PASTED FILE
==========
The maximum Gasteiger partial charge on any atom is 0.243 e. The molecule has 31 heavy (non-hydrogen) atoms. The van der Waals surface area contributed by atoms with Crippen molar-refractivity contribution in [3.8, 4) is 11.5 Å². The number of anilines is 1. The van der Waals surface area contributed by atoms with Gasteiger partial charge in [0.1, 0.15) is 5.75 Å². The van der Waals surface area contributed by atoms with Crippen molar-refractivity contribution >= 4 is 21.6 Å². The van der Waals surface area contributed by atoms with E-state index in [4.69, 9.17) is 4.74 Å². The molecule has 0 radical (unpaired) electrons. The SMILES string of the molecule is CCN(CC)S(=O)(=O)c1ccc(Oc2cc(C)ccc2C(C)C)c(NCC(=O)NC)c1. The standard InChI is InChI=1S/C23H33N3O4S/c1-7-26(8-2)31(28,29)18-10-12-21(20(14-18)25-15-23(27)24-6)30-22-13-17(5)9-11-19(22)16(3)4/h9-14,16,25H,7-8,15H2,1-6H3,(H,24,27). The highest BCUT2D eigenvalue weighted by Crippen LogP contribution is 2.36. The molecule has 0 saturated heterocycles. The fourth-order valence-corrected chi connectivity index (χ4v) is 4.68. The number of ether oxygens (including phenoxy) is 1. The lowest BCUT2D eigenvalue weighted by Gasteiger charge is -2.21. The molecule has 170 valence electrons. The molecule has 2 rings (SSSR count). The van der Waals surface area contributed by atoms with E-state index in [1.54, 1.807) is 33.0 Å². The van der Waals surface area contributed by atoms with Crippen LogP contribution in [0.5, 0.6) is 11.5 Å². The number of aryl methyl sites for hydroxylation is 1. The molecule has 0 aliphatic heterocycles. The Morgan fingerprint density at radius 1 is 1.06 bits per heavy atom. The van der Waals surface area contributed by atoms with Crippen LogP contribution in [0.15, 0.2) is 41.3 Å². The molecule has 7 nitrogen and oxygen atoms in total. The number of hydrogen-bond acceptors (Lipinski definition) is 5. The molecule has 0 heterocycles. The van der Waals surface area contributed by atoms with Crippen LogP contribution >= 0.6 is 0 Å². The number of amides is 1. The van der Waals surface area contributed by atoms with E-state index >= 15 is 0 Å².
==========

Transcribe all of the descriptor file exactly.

The maximum Gasteiger partial charge on any atom is 0.243 e. The molecule has 31 heavy (non-hydrogen) atoms. The van der Waals surface area contributed by atoms with Crippen molar-refractivity contribution in [3.8, 4) is 11.5 Å². The number of anilines is 1. The van der Waals surface area contributed by atoms with Gasteiger partial charge in [0.1, 0.15) is 5.75 Å². The van der Waals surface area contributed by atoms with Crippen molar-refractivity contribution >= 4 is 21.6 Å². The van der Waals surface area contributed by atoms with E-state index in [4.69, 9.17) is 4.74 Å². The molecule has 0 radical (unpaired) electrons. The SMILES string of the molecule is CCN(CC)S(=O)(=O)c1ccc(Oc2cc(C)ccc2C(C)C)c(NCC(=O)NC)c1. The standard InChI is InChI=1S/C23H33N3O4S/c1-7-26(8-2)31(28,29)18-10-12-21(20(14-18)25-15-23(27)24-6)30-22-13-17(5)9-11-19(22)16(3)4/h9-14,16,25H,7-8,15H2,1-6H3,(H,24,27). The highest BCUT2D eigenvalue weighted by Crippen LogP contribution is 2.36. The molecule has 0 saturated heterocycles. The fourth-order valence-corrected chi connectivity index (χ4v) is 4.68. The number of ether oxygens (including phenoxy) is 1. The lowest BCUT2D eigenvalue weighted by Gasteiger charge is -2.21. The molecule has 170 valence electrons. The molecule has 2 rings (SSSR count). The van der Waals surface area contributed by atoms with E-state index in [1.54, 1.807) is 33.0 Å². The van der Waals surface area contributed by atoms with Crippen LogP contribution in [0.5, 0.6) is 11.5 Å². The number of aryl methyl sites for hydroxylation is 1. The molecule has 0 aliphatic heterocycles. The Morgan fingerprint density at radius 1 is 1.06 bits per heavy atom. The van der Waals surface area contributed by atoms with Crippen LogP contribution in [0.15, 0.2) is 41.3 Å². The molecule has 7 nitrogen and oxygen atoms in total. The number of hydrogen-bond acceptors (Lipinski definition) is 5. The molecule has 0 heterocycles. The van der Waals surface area contributed by atoms with Crippen LogP contribution >= 0.6 is 0 Å². The number of amides is 1. The van der Waals surface area contributed by atoms with E-state index >= 15 is 0 Å².